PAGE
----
With the enforcement of the Montreal Protocol on 1 January 1989, 198 States committed themselves to drastically reducing the use of chlorofluorocarbons (CFCs) and other brominated and chlorinated chemicals in coolants or as propellants in order to prevent emissions of these ozone-depleting gases as much as possible. The withdrawal was successful, the ozone layer over Antarctica recovered. However, it has now been found that the replacement compounds decompose into persistent organic pollutants that accumulate in water, soil and ice in the northern hemisphere and probably worldwide, according to a new study in the journal Geophysical Research Letters.
The study was conducted as part of an interdisciplinary collaboration between Criscitiello and the laboratories of atmospheric chemist Cora Young of the University of York and scientist Amila De Silva, a scientist for the environment and climate change in Canada. Over the past four years, the team has picked four ice cores in the eastern Canadian high Arctic.
“In many ways, the degradation products of these substances can be just as worrying as the original chemical they were supposed to replace,” said Alison Criscitiello, director of the Canadian Ice Core Lab (CICL) at the University of Alberta. “We see significant amounts of these short-chain acids accumulating in the ice cap on Devon Island and this study directly links some of them to CFC replacement compounds.”
An ice core drilled at the top of the Devon ice cap in the Canadian High Arctic shows a tenfold increase in the deposition of short-chain perfluorocarboxic acid (PFCA) between 1986 and 2014. These acids are produced by atmospheric oxidation of several industrial chemicals, some of which are CFC substitute compounds. The short-chain PFCAs are highly mobile persistent organic pollutants and belong to the class of so-called “forever chemicals” because they do not degrade. “Carbon fluoride is the strongest bond you can have,” says environmental chemist Amila De Silva of Environment and Climate Change Canada. “Persistence is a big problem for the environment, because it is the dose that makes up the poison.”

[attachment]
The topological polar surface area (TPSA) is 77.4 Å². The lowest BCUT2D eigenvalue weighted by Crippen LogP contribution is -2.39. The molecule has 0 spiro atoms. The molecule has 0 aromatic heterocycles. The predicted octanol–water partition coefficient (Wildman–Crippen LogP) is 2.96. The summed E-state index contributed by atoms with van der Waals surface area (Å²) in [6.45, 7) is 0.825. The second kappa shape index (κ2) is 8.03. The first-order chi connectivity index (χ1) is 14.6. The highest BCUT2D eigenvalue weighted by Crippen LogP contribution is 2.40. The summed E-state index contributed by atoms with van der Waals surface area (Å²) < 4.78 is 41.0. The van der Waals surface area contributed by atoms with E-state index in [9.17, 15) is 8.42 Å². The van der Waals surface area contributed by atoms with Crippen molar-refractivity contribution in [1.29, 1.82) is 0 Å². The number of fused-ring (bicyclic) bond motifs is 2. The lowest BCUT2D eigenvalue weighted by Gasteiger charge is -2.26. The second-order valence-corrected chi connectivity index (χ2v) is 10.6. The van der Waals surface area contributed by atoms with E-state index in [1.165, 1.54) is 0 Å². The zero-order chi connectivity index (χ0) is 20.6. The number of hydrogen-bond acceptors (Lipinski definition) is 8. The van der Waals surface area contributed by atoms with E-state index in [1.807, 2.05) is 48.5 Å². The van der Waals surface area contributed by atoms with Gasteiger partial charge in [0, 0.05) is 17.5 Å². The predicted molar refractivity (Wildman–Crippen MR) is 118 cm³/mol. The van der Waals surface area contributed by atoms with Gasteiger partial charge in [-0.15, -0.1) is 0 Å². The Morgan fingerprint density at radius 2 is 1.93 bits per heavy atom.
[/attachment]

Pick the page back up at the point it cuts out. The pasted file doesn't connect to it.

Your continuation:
Currently, little is known about the health risk of short-chain PFCAs, but the compounds are toxic to some plants and invertebrates and accumulate in plants, including food plants. In addition, the ice caps experience accelerated warming, which eventually releases these pollutants into surface water, which, according to the authors, may exacerbate their long-term effects on the environment and society.
“Our measurements provide the first long-term record of these chemicals, all of which have increased dramatically in recent decades,” said Cora Young, an atmospheric chemist at York University in Toronto, Canada and co-author of the new study. “Our work also showed how these industrial sources contribute to the values in the ice caps.”
The same ice cores also contain significant amounts of perfluoroalkyl acids (PFAAs). These results show that both perfluoroalkyl carboxylic acids (PFCAs) and perfluorooctane sulfonate (PFOS) have continuous and increasing deposits on the Devon ice cap, despite North American and international regulations and withdrawals. This is probably the result of the ongoing production, use and emissions of these persistent pollutants, as well as their precursors and other new compounds in regions outside North America.
Public concern focused on long-chain PFCAs that have proven to be toxic to animals, including humans, with adverse effects on reproduction and a tendency to bioaccumulate and concentrate at higher levels of the food chain. They bind to blood and can remain in the body for years, according to De Silva. Long-chain PFCAs are widely used in habitats due to the widespread use of their precursor molecules in industrial and commercial products.
“There is less information about short-chain PFCAs, as found in the new study. They are harder to prove and analyze because they are so small,” De Silva said.
The new study shows the ubiquity of these persistent pollutants and the need to take different environmental hazards into account simultaneously in international agreements, the authors note.
“These results demonstrate the need for a more holistic approach to the decision to ban and replace chemical compounds,” Criscitiello stresses. “Chemicals are degrading and it is vital that a comprehensive understanding is developed of how they degrade in the environment and what they are degraded into.”
Sources: University of Alberta, American Geophysical Union